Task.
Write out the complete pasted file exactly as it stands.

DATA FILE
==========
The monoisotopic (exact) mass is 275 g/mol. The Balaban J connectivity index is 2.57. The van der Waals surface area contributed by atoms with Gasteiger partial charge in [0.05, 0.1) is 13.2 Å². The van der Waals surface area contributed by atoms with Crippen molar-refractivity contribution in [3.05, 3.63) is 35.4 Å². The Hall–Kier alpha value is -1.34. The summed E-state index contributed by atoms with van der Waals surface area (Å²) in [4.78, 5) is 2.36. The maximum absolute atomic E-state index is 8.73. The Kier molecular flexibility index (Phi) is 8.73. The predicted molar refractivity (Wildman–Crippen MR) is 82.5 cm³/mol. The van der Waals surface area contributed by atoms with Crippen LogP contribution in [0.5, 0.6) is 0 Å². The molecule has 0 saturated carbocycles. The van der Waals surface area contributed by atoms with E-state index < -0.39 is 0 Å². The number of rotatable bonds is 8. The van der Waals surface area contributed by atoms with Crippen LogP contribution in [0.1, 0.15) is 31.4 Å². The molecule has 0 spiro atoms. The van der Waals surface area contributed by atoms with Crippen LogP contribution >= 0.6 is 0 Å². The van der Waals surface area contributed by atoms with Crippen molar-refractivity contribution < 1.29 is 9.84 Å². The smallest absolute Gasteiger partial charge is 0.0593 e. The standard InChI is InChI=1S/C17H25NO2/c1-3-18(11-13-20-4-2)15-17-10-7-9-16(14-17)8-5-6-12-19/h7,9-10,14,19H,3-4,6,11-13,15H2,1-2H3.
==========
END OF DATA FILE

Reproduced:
The monoisotopic (exact) mass is 275 g/mol. The Balaban J connectivity index is 2.57. The van der Waals surface area contributed by atoms with Gasteiger partial charge in [0.05, 0.1) is 13.2 Å². The van der Waals surface area contributed by atoms with Crippen molar-refractivity contribution in [3.05, 3.63) is 35.4 Å². The Hall–Kier alpha value is -1.34. The summed E-state index contributed by atoms with van der Waals surface area (Å²) in [4.78, 5) is 2.36. The maximum absolute atomic E-state index is 8.73. The Kier molecular flexibility index (Phi) is 8.73. The predicted molar refractivity (Wildman–Crippen MR) is 82.5 cm³/mol. The van der Waals surface area contributed by atoms with Crippen LogP contribution in [0.5, 0.6) is 0 Å². The molecule has 0 saturated carbocycles. The van der Waals surface area contributed by atoms with E-state index < -0.39 is 0 Å². The number of rotatable bonds is 8. The van der Waals surface area contributed by atoms with Crippen LogP contribution in [0.1, 0.15) is 31.4 Å². The molecule has 0 spiro atoms. The van der Waals surface area contributed by atoms with Crippen LogP contribution >= 0.6 is 0 Å². The van der Waals surface area contributed by atoms with Crippen molar-refractivity contribution < 1.29 is 9.84 Å². The smallest absolute Gasteiger partial charge is 0.0593 e. The standard InChI is InChI=1S/C17H25NO2/c1-3-18(11-13-20-4-2)15-17-10-7-9-16(14-17)8-5-6-12-19/h7,9-10,14,19H,3-4,6,11-13,15H2,1-2H3.